Taro Yashima (real name Jun Atsushi Iwamatsu), an artist, joined a group of progressive artists, sympathetic to the struggles of ordinary workers and opposed to the rise of Japanese militarism in the early 1930s. The antimilitarist movement in Japan was highly active at the time, with posters protesting the Japanese aggression in China being widespread. [29] Following the Japanese invasion of Manchuria, however, the Japanese government began heavy handed suppression of domestic dissent including the use of arrests and torture by the Tokkō (special higher police). [29] Iwamatsu who was thrown into a Japanese prison without trial along with his pregnant wife, Tomoe, for protesting militarism in Japan. Conditions in the prison were deplorable and the two were subjected to inhumane treatment including beatings. The authorities demanded false confessions, and those who gave them were set free. [29]

Jun and Tomoe came to America to study art in 1939, leaving behind their son, Makoto Iwamatsu, who would grow up to be a prolific actor in America, with relatives. When WWII broke out, Jun joined the Office of Strategic Services as a painter. He would adopt the pseudonym Taro Yashima, to protect his son who was still in Japan. Jun would continue to use his pseudonym when he wrote children's books, such as Crow Boy, after the war. [30]

Eitaro Ishigaki was an issei painter who immigrated to America from Taiji, Wakayama, in Japan. In the outbreak of the Second Sino-Japanese War, and the Pacific War, he painted anti-war, and anti-fascism artwork. [31]

His painting Man on the Horse (1932) depicted a plain-clothed Chinese guerrilla confronting the Japanese army, heavily equipped with airplanes and warships. It became the cover of New Masses, an American communist journal. Flight (1937) was a painting that depicted two Chinese women escaping Japanese bombing, running with three children past one man lying dead on the ground. [32] During the war, he worked for the United States Office of War Information along with his wife, Ayako. [33]

Yasuo Kuniyoshi was an issei anti-fascist painter based in New York. In 1942, he raised funds for the United China Relief to provide humanitarian aid to China when it was still at war with Japan. [34] Time magazine ran an article featuring Yasuo Kuniyoshi, George Grosz, a German anti-Nazi painter, and Jon Corbino, an Italian painter, standing behind large unflattering caricatures of Hirohito, Hitler, and Mussolini. [35] Yasuo Kuniyoshi showed opposition to Tsuguharu Foujita's art show at the Kennedy Galleries. During WWII, Tsuguharu Foujita painted propaganda artwork for the Empire of Japan. Yasuo called Foujita a fascist, imperialist, and expansionist. [36] Yasuo Kuniyoshi would work for the Office of War Information during WWII, creating artwork that depicted atrocities committed by the Empire of Japan, even though he was himself labeled an "enemy alien" in the aftermath of Pearl Harbor. [37]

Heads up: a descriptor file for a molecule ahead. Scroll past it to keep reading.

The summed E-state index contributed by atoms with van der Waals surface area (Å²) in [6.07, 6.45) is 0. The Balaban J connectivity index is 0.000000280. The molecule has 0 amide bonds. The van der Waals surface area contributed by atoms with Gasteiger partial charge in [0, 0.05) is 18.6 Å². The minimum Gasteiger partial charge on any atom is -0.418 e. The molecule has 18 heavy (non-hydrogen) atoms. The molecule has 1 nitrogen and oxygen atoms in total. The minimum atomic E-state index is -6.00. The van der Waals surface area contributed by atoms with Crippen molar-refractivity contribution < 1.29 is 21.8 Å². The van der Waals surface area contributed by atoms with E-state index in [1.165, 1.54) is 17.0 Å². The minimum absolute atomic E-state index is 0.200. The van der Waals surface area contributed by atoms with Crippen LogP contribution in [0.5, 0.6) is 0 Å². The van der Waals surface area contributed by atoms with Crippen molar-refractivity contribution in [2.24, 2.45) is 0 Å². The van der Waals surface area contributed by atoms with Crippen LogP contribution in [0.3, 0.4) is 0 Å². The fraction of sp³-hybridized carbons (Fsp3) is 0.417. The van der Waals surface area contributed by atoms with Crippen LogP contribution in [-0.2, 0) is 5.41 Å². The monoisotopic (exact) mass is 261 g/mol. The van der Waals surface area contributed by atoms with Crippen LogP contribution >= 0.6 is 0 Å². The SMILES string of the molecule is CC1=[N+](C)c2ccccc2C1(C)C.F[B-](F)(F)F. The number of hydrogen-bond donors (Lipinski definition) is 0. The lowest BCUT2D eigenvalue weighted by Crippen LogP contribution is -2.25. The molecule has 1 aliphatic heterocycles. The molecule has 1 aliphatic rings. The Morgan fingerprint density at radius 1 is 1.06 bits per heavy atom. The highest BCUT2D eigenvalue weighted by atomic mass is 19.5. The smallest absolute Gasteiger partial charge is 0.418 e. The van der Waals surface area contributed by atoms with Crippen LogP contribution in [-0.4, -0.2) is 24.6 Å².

Japanese working with the British

Oka Shigeki was an issei journalist for the Yorozu Choho, and a friend of Toshihiko Sakai. Oka would welcome Kotoku when he arrived in Oakland. [38] He was a member of the Seakai Rodo Domeikai (World Labour League). [39] In 1943, the British Army hired Shigeki Oka to print propaganda materials in Calcutta, such as the Gunjin Shimbun (Soldier News). [40]

The SOAS, University of London in London was used by the British Army to train soldiers in Japanese. The teachers were usually Japanese citizens who had stayed in Britain during the war, as well as Canadian Nisei. When Bletchley Park, Government Code and Cypher School (GC&CS), was concerned about the slow pace of the (SOAS), started their own Japanese-language courses at Bedford in February 1942. The courses were directed by Royal Army cryptographer, Col. John Tilstman, and retired Royal Navy officer, Capt. Oswald Tuck. [41]

The Sorge spy ring

Hotsumi Ozaki Hotsumi Ozaki.JPG
Hotsumi Ozaki

Richard Sorge was a Soviet military intelligence officer who conducted surveillance in both Germany and Japan, working under the identity of a Japanese correspondent for the German newspaper Frankfurter Zeitung. He arrived in Yokohama in 1933 and recruited two journalists: Asahi Shimbun journalist Hotsumi Ozaki, who wanted successful communist revolutions in both China and Japan; [42] and Yotoku Miyagi in 1932 who translated Japanese newspaper articles and reports into English and created a diverse network of informants.

In 1941, he relayed to the Soviet Union that Prime minister Konoe Fumimaro had decided against an immediate attack on the Soviets, choosing instead to keep forces in French Indochina (Vietnam). This information allowed the Soviet Union to reallocate tanks and troops to the western front without fear of Japanese attacks. Later that year, both Sorge and Ozaki were discovered to be guilty of treason (espionage) and were executed three years later in 1944. [43]

Pacifist resistance

Kagawa Toyohiko, Christian pacifist KAGAWA Toyohiko young.JPG
Kagawa Toyohiko, Christian pacifist